AI is in Danger of Becoming too Male – New Research

AI is in Danger of Becoming too Male – New Research

Artificial Intelligence (AI) systems are becoming smarter every day, beating world champions in games like Goidentifying tumours in medical scans better than human radiologists, and increasing the efficiency of electricity-hungry data centres. Some economists are comparing the transformative potential of AI with other “general-purpose technologies” such as the steam engine, electricity or the transistor.

But current AI systems are far from perfect. They tend to reflect the biases of the data used to train them and to break down when they face unexpected situations. They can be gamed, as we have seen with the controversies surrounding misinformation on social media, violent content posted on YouTube, or the famous case of Tay, the Microsoft chatbot, which was manipulated into making racist and sexist statements within hours.

So do we really want to turn these bias-prone, brittle technologies into the foundation stones of tomorrow’s economy?

Minimising risk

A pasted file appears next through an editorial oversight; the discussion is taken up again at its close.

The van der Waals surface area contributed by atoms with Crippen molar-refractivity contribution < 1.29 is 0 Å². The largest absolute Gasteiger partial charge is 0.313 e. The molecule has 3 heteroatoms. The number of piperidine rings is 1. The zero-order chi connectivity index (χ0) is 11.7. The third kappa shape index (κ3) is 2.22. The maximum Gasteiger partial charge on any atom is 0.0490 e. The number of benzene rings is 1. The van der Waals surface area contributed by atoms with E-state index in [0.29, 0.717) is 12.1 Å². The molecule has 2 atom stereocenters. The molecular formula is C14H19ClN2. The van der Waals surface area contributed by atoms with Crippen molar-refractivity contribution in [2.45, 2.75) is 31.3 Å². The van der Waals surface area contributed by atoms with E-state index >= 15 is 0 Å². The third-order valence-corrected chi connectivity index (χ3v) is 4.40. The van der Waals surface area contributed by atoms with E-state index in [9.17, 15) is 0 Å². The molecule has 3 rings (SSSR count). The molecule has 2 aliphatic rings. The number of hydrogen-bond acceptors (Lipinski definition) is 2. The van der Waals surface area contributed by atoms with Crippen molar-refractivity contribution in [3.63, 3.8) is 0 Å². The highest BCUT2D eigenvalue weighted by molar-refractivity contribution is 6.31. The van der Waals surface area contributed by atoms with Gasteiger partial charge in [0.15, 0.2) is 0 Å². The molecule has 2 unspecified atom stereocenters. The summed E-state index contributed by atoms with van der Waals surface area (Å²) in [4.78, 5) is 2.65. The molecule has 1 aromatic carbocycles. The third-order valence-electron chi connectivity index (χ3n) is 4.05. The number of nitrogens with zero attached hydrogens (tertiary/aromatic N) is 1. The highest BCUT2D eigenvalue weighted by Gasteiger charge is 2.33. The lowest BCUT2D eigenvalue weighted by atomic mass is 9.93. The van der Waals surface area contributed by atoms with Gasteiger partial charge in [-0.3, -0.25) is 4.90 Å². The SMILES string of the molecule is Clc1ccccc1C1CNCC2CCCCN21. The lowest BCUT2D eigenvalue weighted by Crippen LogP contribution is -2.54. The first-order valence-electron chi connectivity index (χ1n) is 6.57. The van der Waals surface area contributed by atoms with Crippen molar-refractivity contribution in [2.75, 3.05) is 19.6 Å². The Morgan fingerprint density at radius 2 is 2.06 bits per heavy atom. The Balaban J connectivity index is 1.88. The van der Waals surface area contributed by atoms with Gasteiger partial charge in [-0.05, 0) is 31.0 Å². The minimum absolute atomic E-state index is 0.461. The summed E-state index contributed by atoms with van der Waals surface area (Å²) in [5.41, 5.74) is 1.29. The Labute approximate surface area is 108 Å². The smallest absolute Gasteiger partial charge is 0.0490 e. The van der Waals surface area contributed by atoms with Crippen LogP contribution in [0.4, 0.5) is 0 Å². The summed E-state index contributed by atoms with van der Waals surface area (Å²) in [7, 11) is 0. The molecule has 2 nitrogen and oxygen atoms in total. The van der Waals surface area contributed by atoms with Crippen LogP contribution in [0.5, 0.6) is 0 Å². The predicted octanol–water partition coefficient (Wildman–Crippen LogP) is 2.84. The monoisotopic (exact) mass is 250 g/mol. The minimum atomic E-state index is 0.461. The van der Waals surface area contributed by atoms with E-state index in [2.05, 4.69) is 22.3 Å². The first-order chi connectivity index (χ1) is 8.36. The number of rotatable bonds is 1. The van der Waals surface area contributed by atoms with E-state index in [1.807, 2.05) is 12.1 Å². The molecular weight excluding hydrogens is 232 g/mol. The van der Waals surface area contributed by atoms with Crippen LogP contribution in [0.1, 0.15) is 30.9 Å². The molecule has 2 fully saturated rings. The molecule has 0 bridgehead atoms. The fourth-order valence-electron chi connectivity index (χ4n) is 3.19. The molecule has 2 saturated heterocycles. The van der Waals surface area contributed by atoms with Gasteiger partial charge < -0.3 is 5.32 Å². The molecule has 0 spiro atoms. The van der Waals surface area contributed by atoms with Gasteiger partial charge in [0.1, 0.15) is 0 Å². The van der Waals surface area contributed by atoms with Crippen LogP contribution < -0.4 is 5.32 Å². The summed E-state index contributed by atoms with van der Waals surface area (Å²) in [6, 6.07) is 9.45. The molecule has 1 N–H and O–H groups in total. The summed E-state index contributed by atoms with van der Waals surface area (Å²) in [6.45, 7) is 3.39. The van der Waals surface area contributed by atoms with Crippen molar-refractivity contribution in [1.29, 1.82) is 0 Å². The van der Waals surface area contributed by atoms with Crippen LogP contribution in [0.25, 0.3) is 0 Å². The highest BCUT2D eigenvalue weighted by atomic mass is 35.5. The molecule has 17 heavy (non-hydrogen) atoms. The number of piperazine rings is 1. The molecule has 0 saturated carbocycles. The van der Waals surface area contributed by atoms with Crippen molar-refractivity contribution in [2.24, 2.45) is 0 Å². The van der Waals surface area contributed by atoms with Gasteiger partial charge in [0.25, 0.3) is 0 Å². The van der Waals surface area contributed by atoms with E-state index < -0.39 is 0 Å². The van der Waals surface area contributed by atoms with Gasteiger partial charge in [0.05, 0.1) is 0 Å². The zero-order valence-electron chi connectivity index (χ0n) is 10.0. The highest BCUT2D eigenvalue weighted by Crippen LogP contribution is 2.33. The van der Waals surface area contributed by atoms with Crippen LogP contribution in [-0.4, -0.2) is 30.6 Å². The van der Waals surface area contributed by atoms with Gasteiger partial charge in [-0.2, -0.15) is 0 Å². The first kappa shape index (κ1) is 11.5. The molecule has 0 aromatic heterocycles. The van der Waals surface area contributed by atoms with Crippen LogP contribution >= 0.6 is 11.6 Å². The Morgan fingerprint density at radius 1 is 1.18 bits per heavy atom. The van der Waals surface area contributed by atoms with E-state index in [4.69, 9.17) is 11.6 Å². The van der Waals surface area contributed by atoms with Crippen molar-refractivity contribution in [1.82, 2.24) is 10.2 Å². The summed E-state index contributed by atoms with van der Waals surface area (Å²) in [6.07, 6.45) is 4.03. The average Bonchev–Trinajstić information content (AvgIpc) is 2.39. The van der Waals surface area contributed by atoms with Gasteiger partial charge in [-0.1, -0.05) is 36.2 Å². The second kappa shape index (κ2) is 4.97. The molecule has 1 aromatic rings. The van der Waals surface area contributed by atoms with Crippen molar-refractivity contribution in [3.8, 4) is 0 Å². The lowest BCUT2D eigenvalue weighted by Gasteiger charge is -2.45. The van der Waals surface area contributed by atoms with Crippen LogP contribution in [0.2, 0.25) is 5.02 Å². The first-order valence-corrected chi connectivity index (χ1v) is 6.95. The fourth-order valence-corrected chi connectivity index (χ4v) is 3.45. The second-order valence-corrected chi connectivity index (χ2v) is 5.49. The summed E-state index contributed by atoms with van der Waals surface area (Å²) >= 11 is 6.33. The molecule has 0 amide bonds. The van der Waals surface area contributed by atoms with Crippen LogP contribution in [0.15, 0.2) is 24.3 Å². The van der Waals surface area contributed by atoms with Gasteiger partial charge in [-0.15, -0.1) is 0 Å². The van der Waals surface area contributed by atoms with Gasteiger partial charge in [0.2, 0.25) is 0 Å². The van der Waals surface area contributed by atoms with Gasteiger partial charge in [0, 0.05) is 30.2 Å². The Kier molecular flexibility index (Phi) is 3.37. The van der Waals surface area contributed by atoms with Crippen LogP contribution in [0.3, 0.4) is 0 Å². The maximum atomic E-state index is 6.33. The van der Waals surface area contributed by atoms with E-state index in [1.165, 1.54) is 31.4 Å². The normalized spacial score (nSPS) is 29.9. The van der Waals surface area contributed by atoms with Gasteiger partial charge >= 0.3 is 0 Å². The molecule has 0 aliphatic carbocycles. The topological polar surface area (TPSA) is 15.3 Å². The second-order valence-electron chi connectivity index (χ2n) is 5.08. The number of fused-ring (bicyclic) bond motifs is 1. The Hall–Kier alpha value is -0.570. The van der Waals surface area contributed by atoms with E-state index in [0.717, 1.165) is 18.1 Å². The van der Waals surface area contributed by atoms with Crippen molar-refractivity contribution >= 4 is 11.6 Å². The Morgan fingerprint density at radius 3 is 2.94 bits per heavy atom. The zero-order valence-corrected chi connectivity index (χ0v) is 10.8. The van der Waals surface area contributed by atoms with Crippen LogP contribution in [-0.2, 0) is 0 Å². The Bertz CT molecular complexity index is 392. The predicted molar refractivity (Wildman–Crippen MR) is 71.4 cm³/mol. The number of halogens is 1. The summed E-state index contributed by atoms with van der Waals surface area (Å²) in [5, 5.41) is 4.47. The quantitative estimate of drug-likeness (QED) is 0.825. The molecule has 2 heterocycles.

One way to minimise AI risks is to increase the diversity of the teams involved in their development. As research on collective decision-making and creativity suggests, groups that are more cognitively diverse tend to make better decisions. Unfortunately, this is a far cry from the situation in the community currently developing AI systems. And a lack of gender diversity is one important (although not the only) dimension of this.

A review published by the AI Now Institute earlier this year, showed that less than 20% of the researchers applying to prestigious AI conferences are women, and that only a quarter of undergraduates studying AI at Stanford and the University of California at Berkeley are female.

The authors argued that this lack of gender diversity results in AI failures that uniquely affect women, such as an Amazon recruitment system that was shown to discriminate against job applicants with female names.

Our recent report, Gender Diversity in AI research, involved a “big data” analysis of 1.5m papers in arXiv, a pre-prints website widely used by the AI community to disseminate its work.

We analysed the text of abstracts to determine which apply AI techniques, inferred the gender of the authors from their names and studied the levels of gender diversity in AI and its evolution over time. We also compared the situation in different research fields and countries, and differences in language between papers with female co-authors and all-male papers.

Our analysis confirms the idea that there is a gender diversity crisis in AI research. Only 13.8% of AI authors in arXiv are women and, in relative terms, the proportion of AI papers co-authored by at least one woman has not improved since the 1990s.

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